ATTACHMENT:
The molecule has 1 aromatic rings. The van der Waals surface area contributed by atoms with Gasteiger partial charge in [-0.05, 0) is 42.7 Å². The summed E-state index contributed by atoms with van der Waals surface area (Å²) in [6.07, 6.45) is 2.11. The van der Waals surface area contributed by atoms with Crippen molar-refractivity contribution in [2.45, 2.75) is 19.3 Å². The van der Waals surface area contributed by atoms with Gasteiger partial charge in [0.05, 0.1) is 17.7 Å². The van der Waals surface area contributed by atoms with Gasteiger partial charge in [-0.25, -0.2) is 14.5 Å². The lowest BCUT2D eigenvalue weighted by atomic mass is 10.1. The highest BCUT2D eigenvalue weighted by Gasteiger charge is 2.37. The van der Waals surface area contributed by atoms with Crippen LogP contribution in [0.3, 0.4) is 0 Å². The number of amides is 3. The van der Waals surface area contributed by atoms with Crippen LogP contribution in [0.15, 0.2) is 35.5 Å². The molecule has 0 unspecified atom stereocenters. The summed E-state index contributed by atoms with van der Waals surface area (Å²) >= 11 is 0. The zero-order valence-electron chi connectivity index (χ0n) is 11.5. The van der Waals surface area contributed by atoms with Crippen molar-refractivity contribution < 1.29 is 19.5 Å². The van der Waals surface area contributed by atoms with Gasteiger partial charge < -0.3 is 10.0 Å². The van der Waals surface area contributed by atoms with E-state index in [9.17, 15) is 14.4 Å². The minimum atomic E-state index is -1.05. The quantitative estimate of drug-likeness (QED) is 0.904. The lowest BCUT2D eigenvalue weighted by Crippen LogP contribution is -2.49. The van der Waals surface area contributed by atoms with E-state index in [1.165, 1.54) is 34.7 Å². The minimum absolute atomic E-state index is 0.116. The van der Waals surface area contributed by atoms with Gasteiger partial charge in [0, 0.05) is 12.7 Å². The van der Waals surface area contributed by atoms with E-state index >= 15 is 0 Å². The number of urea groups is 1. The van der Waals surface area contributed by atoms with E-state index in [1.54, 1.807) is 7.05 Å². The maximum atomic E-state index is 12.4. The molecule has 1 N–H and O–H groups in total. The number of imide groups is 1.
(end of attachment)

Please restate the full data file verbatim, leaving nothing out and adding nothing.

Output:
The molecule has 1 aromatic rings. The van der Waals surface area contributed by atoms with Gasteiger partial charge in [-0.05, 0) is 42.7 Å². The summed E-state index contributed by atoms with van der Waals surface area (Å²) in [6.07, 6.45) is 2.11. The van der Waals surface area contributed by atoms with Crippen molar-refractivity contribution in [2.45, 2.75) is 19.3 Å². The van der Waals surface area contributed by atoms with Gasteiger partial charge in [0.05, 0.1) is 17.7 Å². The van der Waals surface area contributed by atoms with Gasteiger partial charge in [-0.25, -0.2) is 14.5 Å². The lowest BCUT2D eigenvalue weighted by atomic mass is 10.1. The highest BCUT2D eigenvalue weighted by Gasteiger charge is 2.37. The van der Waals surface area contributed by atoms with Crippen LogP contribution in [0.3, 0.4) is 0 Å². The number of amides is 3. The van der Waals surface area contributed by atoms with Crippen LogP contribution in [0.15, 0.2) is 35.5 Å². The molecule has 0 unspecified atom stereocenters. The summed E-state index contributed by atoms with van der Waals surface area (Å²) >= 11 is 0. The zero-order valence-electron chi connectivity index (χ0n) is 11.5. The van der Waals surface area contributed by atoms with Crippen molar-refractivity contribution < 1.29 is 19.5 Å². The van der Waals surface area contributed by atoms with Gasteiger partial charge < -0.3 is 10.0 Å². The van der Waals surface area contributed by atoms with E-state index in [9.17, 15) is 14.4 Å². The minimum atomic E-state index is -1.05. The quantitative estimate of drug-likeness (QED) is 0.904. The lowest BCUT2D eigenvalue weighted by Crippen LogP contribution is -2.49. The van der Waals surface area contributed by atoms with E-state index in [1.165, 1.54) is 34.7 Å². The minimum absolute atomic E-state index is 0.116. The van der Waals surface area contributed by atoms with Gasteiger partial charge in [0, 0.05) is 12.7 Å². The van der Waals surface area contributed by atoms with E-state index >= 15 is 0 Å². The number of urea groups is 1. The van der Waals surface area contributed by atoms with E-state index in [1.54, 1.807) is 7.05 Å². The maximum atomic E-state index is 12.4. The molecule has 1 N–H and O–H groups in total. The number of imide groups is 1.